Classifying Insects

Classifying Insects

by Andrew Solway
     
 

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Why are shield bugs known as "stink bugs"?

What is metamorphosis?

How many pairs of legs does an insect have?

Classifying Living Things looks at how and why we group animals and plants. Each book starts with an introduction to classification, explaining why grouping organisms helps us to understand the natural world. It also provides information about

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Overview

Why are shield bugs known as "stink bugs"?

What is metamorphosis?

How many pairs of legs does an insect have?

Classifying Living Things looks at how and why we group animals and plants. Each book starts with an introduction to classification, explaining why grouping organisms helps us to understand the natural world. It also provides information about classification systems and the use of common and Latin names. Each title goes on to investigate examples of the more important orders, presenting their characteristics and explaining why some organisms fit into a particular group and others do not. Animals and plants that are endangered or threatened are also discussed.

Editorial Reviews

School Library Journal
Gr 4-6-Dozens of animal groups with unique adaptations are highlighted in these introductions. In double-page sections, each text explains the principles of scientific classification, describes the outstanding characteristics the animals share, identifies the phylum and class to which they belong, and surveys major orders within the class. One or two snapshot-sized, clear, color photographs of some of the creatures discussed appear on almost every page. Tinted sidebars and boxed extended picture captions provide additional facts. Each title also includes a classification chart and diagram. All three volumes have colorful formats and are well organized and clearly written. Important scientific terms, emphasized in bold print, are defined either as they appear or in the glossary. Classifying Insects, unlike the other two books, only identifies two of the orders it discusses by scientific name; most sections just name the insects representing the order. For instance, the text states that beetles "-are the largest order of insects," but does not mention that they belong to the Coleoptera order. Some of the same animals are included in Robert Snedden's What Is a Fish? (1993), What Is an Insect? (1993), and What Is a Reptile? (1995, all Sierra Club). However, these books are more general in scope, discussing characteristics of each class as a whole rather than focusing on specific orders. By describing the differences between related animal orders, Solway and the Spilsburys offer a different perspective and their books will be useful additions to natural-history collections.-Karey Wehner, formerly at San Francisco Public Library Copyright 2003 Reed Business Information.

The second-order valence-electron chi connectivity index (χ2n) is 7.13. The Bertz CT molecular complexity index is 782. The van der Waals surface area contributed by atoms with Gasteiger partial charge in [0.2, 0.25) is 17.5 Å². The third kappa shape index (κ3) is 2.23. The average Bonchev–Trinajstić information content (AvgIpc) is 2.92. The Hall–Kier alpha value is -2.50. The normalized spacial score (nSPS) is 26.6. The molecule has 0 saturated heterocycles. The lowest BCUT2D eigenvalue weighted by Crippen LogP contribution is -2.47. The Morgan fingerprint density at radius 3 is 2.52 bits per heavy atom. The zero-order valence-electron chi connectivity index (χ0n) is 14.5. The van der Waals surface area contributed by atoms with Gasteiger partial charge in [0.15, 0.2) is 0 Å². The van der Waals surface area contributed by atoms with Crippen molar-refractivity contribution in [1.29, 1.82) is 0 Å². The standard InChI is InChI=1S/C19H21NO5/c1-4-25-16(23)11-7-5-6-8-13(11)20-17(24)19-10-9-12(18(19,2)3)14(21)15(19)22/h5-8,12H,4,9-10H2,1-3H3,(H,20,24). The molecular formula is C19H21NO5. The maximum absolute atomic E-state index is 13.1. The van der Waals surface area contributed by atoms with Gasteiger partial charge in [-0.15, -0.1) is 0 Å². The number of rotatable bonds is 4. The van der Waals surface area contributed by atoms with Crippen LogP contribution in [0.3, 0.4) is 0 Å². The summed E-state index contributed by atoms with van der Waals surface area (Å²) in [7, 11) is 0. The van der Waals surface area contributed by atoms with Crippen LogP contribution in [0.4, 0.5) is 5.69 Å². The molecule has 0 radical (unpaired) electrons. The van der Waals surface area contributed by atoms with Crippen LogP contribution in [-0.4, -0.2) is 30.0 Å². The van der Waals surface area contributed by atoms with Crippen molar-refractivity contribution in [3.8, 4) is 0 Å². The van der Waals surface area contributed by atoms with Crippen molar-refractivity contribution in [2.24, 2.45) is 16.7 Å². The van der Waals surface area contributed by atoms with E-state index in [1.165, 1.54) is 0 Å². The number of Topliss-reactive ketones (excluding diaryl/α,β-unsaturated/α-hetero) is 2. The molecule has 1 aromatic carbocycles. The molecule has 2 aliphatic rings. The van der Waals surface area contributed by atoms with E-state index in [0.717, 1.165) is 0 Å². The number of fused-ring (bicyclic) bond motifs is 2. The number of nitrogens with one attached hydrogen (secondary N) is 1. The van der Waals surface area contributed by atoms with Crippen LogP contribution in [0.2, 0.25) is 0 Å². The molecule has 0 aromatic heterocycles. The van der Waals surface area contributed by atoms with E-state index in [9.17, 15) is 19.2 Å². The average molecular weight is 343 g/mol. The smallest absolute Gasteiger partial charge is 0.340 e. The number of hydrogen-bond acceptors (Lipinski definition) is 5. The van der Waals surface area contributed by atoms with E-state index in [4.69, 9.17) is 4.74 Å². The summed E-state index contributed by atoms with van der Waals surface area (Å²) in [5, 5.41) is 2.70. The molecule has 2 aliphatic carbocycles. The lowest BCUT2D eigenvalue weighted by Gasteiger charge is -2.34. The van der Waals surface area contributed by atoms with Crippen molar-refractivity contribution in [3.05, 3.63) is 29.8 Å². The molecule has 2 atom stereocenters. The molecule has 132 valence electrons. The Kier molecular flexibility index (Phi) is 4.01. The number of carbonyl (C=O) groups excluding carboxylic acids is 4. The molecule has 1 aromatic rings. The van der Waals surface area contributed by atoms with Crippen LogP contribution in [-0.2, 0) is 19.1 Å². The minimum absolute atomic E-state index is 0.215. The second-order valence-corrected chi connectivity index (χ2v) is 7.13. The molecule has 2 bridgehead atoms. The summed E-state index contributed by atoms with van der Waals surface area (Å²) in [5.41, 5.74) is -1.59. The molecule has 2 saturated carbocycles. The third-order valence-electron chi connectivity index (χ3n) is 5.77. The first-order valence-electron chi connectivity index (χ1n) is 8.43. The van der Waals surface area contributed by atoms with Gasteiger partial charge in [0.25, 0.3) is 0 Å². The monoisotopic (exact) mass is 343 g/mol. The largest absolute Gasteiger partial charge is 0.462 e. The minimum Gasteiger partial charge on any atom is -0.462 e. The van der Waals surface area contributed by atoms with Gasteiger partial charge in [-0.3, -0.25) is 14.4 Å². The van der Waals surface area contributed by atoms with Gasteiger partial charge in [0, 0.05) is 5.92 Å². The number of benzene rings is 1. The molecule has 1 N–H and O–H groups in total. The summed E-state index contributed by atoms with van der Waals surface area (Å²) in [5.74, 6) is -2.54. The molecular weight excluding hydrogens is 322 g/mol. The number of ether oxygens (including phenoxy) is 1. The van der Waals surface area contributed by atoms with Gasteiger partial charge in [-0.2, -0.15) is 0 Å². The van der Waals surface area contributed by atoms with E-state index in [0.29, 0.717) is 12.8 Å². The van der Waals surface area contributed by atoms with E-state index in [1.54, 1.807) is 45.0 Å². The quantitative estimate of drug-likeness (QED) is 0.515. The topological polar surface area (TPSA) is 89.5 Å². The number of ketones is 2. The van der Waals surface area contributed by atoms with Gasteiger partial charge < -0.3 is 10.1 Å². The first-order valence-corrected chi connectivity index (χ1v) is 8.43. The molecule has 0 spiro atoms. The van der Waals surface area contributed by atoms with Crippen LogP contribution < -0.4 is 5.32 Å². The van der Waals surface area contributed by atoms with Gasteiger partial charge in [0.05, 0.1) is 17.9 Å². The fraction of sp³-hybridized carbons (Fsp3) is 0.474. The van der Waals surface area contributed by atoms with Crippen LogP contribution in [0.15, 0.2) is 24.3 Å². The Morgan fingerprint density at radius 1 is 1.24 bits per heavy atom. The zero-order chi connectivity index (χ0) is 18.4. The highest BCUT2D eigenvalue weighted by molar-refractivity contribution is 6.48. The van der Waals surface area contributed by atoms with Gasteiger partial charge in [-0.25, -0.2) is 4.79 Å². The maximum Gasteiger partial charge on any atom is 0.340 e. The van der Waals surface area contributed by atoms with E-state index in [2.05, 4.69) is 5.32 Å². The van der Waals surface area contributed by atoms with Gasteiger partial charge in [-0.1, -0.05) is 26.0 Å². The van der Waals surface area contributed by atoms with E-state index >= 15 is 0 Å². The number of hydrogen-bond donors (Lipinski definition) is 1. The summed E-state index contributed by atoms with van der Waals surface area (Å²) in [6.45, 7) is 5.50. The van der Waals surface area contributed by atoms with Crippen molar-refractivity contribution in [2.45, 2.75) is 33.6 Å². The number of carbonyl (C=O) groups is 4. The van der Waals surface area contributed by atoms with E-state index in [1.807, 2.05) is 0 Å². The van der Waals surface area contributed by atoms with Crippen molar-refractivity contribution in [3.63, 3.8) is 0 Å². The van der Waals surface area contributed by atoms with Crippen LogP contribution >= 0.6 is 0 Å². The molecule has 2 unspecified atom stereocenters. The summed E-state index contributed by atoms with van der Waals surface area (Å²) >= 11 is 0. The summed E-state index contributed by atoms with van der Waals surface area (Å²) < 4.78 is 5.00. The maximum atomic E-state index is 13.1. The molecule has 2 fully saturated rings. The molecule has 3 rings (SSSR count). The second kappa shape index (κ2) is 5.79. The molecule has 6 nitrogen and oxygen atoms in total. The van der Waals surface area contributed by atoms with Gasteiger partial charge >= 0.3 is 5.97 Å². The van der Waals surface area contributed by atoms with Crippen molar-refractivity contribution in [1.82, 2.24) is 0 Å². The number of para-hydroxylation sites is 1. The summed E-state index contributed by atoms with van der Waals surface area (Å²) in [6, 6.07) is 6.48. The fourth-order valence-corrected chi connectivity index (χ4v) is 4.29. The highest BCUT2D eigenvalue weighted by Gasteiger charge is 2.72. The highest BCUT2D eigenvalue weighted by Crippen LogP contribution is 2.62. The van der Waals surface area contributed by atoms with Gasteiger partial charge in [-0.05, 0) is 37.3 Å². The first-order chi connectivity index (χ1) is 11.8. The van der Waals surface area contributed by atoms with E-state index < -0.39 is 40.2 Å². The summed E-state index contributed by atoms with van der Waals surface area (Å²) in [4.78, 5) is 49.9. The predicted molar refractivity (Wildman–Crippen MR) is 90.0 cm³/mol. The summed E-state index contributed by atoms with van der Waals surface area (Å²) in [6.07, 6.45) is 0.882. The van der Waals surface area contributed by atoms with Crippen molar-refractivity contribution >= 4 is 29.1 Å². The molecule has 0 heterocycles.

Product Details

ISBN-13:
9781432923556
Publisher:
Heinemann
Publication date:
07/01/2009
Series:
Classifying Living Things Series
Pages:
32
Product dimensions:
7.50(w) x 10.50(h) x 0.40(d)
Lexile:
IG940L (what's this?)
Age Range:
8 - 10 Years

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